It’s no secret that the 2008 recession greatly affected the housing market.
According to MarketWatch, flimsy lending policies and overeager new construction home builders invested in residential properties that no one bought. Homeownership rates and new home prices hit all-time highs before crashing down as many borrowers went into foreclosure.
Another similar scare was recently prompted by the stock market’s volatility in early February.
However, housing experts across the nation are calming nerves by reassuring that the housing market is “unlikely to be the culprit this time around,” according to the MarketWatch article.
“In the past week alone, the Dow Jones Industrial Average...fell by nearly 2,000 points, rose nearly 600 points...dropped again by more than 1,000 points” then rose more than 500+.
Some economists cite strong financial news as the reason behind the newfound fluctuations while others conclude a sell-off in the bond market as the push toward mortgage rates at a 14-month high.
Housing Bubble Or Market Correction?
“A bubble happens in the housing market when builders are irrationally building houses on spec when demand is falling or when buyers are seeing prices are going up and can’t really afford to buy but do so because they figure they can build up equity quickly,” Joseph Kirchner, senior economist for Realtor.com, said.
We're seeing a market correction, which is unlikely to slow buying activity. However, fluctuation in the stock market historically makes people wary of making major investments. This is a good thing because it tends to slow the buying pace of “flip investors”, which caused much of the increase in foreclosures that resulted from the 2008 bubble.
Why The Housing Market Is OK
According to Zacks, a leading investment research firm that focuses on stock research, analysis, and recommendations, "Many people assume a direct relationship exists between the stock market and real estate values. Statistics indicate little direct or causal relationship."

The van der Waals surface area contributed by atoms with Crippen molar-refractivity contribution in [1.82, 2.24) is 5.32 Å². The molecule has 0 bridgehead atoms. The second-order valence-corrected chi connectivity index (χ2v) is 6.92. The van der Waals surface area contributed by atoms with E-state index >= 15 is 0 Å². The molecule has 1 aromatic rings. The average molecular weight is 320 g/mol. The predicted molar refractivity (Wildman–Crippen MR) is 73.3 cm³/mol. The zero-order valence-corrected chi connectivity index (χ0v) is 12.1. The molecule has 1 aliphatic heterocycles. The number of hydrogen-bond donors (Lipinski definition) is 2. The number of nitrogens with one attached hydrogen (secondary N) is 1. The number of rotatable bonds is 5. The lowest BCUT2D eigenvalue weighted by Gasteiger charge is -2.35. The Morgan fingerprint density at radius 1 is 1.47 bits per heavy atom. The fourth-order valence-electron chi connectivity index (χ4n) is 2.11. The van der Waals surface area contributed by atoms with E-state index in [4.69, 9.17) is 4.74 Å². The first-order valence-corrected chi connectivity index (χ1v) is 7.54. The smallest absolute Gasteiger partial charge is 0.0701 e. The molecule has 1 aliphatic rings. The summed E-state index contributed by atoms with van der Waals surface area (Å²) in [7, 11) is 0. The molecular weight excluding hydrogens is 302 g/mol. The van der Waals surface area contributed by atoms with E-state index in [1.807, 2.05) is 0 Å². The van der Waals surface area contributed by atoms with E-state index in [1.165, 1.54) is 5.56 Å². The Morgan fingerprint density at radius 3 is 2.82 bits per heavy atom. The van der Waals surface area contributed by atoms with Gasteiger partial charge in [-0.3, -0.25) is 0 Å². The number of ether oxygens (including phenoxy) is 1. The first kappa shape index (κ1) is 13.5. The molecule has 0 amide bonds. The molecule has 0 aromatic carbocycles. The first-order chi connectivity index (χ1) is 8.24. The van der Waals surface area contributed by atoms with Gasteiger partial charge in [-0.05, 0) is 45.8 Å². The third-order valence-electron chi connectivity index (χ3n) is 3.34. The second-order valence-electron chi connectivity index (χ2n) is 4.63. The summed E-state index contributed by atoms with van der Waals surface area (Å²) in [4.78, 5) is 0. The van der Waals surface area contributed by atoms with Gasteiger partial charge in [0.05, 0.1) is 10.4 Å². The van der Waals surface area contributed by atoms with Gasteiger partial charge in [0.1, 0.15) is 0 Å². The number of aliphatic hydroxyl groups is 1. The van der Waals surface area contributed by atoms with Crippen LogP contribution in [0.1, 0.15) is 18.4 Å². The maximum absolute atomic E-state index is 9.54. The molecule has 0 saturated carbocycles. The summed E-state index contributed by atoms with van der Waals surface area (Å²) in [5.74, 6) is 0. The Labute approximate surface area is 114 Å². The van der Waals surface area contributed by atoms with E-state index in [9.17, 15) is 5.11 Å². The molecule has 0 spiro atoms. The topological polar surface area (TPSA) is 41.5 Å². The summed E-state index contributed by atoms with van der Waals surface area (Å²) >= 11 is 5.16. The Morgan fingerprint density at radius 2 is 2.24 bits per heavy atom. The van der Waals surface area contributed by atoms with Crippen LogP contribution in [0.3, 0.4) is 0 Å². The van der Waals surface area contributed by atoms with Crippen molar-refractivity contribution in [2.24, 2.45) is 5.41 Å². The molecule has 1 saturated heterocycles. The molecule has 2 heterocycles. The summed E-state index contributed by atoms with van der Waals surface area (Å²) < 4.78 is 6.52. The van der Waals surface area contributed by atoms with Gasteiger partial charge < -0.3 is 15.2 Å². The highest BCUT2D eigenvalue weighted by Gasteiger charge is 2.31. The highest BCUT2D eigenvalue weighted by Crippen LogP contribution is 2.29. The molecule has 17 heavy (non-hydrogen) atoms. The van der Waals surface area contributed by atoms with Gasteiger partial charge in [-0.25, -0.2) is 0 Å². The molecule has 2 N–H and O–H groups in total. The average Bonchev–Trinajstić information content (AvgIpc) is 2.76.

The housing market bounced back after the recession, thanks to an increase in high-wage employment from companies like Amazon. On the East coast, in the D.C. Metro market, first-time and seasoned buyers are relocating for well-paying, easily-commutable jobs in the government and defense sectors.
Locally, many renters are finally taking the leap into homeownership, which also helps prices increase and home builders remain confident. These former renters are trending toward larger properties instead of small starter homes, which drives up home prices due to tight inventory.
“The housing market is very strong still,” Daren Blomquist, senior vice president of real-estate analytics firm Attom Data Solutions in Irvine, California, said. “The strength of the housing market and economy in general is what’s spooking the stock market.”
It’s About The Interest Rate
However, the stock market’s continued volatility and/or cooling equities could affect home buying activity. Stock market investors and housing market analysts are honing in on interest rates.
Their concern is that the federal government will increase interest rates on homes at least once in 2018, which could negatively hit the stock market.
While low interest rates have played a factor in rising home prices, this trend could change. Mortgage rates have rebounded to a 10-month high in recent weeks, and if they continue to rise, it could put a long-term damper on home price appreciation in some areas since prospective buyers couldn’t afford those high prices.
Even with this logic, Sam Heskel, CEO of Nadlan Valuation, a real estate property valuation firm in Brooklyn, New York, remains positive.
“The stock market adjustment can...bring mortgage rates down a bit, which could help the housing and the mortgage markets.”.
The bottom line is that interest paid on a home mortgage remains tax deductible for the majority of new home prices in our regional market. While a slightly higher mortgage interest rate may feel uncomfortable upfront, the deductibility helps to offset the income tax burden of higher wages.